Last spring I bought several Coleus plants. Thru the summer they got pretty
tall and bushy. How does winter effect them? We live in the Inland Empire of
Southern Calif. and freezing temps and frosts are not all that common,
however last winter we did have several nites of 32 deg. or so. I like the
Coleus but don't want to dig them up and toss them every winter. Thanks.
Around here (Western NY), coleus plants issue painful visual warnings when
the temps get close to 32 at night. The warnings mean "You should've taken
cuttings yesterday". :-) Below 32, they're history, and they get ugly,
fast. Very tender plants. If the weather report suggests that you're about
to get temps that low, and then not again for a month, you could use some
heavy plastic to create a tent over the plants just for that one "event".
Make sure there are a few inches between the leaves and the plastic. Be sure
to remove it before the sun shines on it for very long in the morning, or
you might cook the plants.
But by far the best way to deal with tender coleus plants is to plant
them in containers. Move them in when it's cold, put them back out in
warm weather. Coleus cuttings root great in containers anyway, so create
containerized arrays (remembering that bright coleus need more sun than
dark coleus do).
Coleus is not hardy, it is very tender so temps much below 40 effect
it. You can snip off some of the healthiest part of the plants and
make cuttings and keep them over winter in a sunny window. Always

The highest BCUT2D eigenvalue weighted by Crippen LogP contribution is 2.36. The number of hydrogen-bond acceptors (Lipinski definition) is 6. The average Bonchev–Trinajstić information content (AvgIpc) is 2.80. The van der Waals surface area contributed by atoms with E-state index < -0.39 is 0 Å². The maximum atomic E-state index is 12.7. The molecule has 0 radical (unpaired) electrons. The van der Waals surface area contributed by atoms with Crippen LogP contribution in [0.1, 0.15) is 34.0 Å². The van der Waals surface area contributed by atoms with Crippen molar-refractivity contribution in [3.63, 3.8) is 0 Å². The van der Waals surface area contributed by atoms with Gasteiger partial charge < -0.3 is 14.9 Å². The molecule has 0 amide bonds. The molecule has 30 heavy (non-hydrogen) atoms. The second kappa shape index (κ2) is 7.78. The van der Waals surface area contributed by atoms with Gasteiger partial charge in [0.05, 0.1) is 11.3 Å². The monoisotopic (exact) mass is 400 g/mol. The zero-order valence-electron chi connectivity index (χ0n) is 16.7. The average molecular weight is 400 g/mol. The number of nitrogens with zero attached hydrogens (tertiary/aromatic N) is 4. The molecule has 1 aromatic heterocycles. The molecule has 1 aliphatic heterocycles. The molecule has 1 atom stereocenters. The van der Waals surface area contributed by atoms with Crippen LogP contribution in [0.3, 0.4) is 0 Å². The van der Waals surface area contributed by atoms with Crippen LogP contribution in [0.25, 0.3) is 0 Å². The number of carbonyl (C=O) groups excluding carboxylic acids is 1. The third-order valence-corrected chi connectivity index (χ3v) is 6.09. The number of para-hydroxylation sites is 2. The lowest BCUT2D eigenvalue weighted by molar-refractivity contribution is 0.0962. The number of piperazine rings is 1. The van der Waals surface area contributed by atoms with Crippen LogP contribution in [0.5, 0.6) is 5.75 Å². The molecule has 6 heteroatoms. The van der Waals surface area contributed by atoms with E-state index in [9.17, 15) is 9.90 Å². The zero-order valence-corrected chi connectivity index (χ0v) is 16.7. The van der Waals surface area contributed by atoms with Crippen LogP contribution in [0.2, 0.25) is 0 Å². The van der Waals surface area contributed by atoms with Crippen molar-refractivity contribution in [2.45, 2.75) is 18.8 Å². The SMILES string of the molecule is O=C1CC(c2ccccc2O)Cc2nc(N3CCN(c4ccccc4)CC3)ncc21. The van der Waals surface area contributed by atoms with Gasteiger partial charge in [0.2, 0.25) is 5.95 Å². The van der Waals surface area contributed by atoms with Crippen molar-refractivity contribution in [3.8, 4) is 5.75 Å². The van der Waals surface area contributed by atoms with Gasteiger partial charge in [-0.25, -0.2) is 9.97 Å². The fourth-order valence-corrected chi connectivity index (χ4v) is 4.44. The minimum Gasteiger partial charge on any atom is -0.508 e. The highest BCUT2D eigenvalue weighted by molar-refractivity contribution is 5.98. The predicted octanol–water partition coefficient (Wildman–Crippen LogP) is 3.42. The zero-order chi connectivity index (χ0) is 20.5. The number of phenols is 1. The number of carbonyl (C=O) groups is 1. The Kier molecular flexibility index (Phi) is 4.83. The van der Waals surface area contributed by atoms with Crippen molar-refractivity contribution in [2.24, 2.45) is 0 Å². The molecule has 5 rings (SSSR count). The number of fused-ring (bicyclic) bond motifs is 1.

pinch out the flowers, they drain the plant. Do a search how to root
cuttings of coleus.
If you suspect it will frost coil a string of christmas lights under
and around the plants. Works for me (plug'em in, of course). It's
also a good way to check your lights, unless you leave'em up all
Coleus can not tolerate any frost. Most areas use them as annuals. I
have coleus with the original cutting from my 6th grade school
teacher. When predicted temperatures fall below 40 degrees, take a
few cuttings indoors to root in water (or better yet, vermiculite). I
never dig them up. Pot them up a month before the expected last
possible frost date (Jan to March), then transfer to the outdoor
garden. I like to use peat pots. Coleus do not make very good indoor
plants and are sensitive to various conditions. Also, during the
summer months, I frequently trim them back to avoid the leggy
appearance. Cuttings root very easily.
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